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ResourcesResearch IntegrityRetraction: The “Other Face” of Research Collaboration? (Papers: Li Tang, et al | March 2020)

Australasian Human Research Ethics Consultancy Services Pty Ltd (AHRECS)

Retraction: The “Other Face” of Research Collaboration? (Papers: Li Tang, et al | March 2020)

Published/Released on March 25, 2020 | Posted by Admin on April 2, 2020 / , , , , ,
 


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Abstract

An excellent discussion and a useful inclusion in your institution’s resources for early career researchers.

The last two decades have witnessed the rising prevalence of both co-publishing and retraction. Focusing on research collaboration, this paper utilizes a unique dataset to investigate factors contributing to retraction probability and elapsed time between publication and retraction. Data analysis reveals that the majority of retracted papers are multi-authored and that repeat offenders are collaboration prone. Yet, all things being equal, collaboration, in and of itself, does not increase the likelihood of producing flawed or fraudulent research, at least in the form of retraction. That holds for all retractions and also retractions due to falsification, fabrication, and plagiarism (FFP). The research also finds that publications with authors from elite universities are less likely to be retracted, which is particularly true for retractions due to FFP. China stands out with the fastest retracting speed compared to other countries. Possible explanations, limitations, and policy implications are also discussed.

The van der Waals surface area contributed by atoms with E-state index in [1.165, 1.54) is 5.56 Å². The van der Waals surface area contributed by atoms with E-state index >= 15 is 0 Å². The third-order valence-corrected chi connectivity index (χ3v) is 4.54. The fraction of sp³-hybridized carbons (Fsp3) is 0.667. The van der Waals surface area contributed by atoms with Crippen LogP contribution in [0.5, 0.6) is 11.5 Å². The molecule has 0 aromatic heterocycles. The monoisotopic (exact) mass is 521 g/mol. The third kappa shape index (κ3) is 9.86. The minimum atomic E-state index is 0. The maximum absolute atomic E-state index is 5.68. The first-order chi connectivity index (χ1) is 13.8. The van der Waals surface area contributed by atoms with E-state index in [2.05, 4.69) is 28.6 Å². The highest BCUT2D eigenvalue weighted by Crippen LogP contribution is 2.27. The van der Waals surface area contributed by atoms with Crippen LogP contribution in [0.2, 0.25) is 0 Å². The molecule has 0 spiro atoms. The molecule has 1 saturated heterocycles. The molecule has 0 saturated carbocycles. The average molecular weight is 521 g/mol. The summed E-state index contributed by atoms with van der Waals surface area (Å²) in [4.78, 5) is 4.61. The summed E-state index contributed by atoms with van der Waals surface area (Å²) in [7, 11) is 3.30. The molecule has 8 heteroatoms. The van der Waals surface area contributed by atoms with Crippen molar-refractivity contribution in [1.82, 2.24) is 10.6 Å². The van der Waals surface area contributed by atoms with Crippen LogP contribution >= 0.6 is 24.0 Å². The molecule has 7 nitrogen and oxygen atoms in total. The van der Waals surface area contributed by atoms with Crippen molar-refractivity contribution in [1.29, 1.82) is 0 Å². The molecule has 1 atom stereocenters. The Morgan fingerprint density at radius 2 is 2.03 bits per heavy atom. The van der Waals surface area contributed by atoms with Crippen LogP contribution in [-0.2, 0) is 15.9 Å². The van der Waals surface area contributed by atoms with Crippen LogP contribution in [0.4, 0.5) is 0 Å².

Tang, L., Hu, G., Sui, Y., Yang, Y. & Cao, C. (2020) Retraction: The “Other Face” of Research Collaboration? Science and Engineering Ethics. https://doi.org/10.1007/s11948-020-00209-1
Publisher: https://link.springer.com/article/10.1007%2Fs11948-020-00209-1



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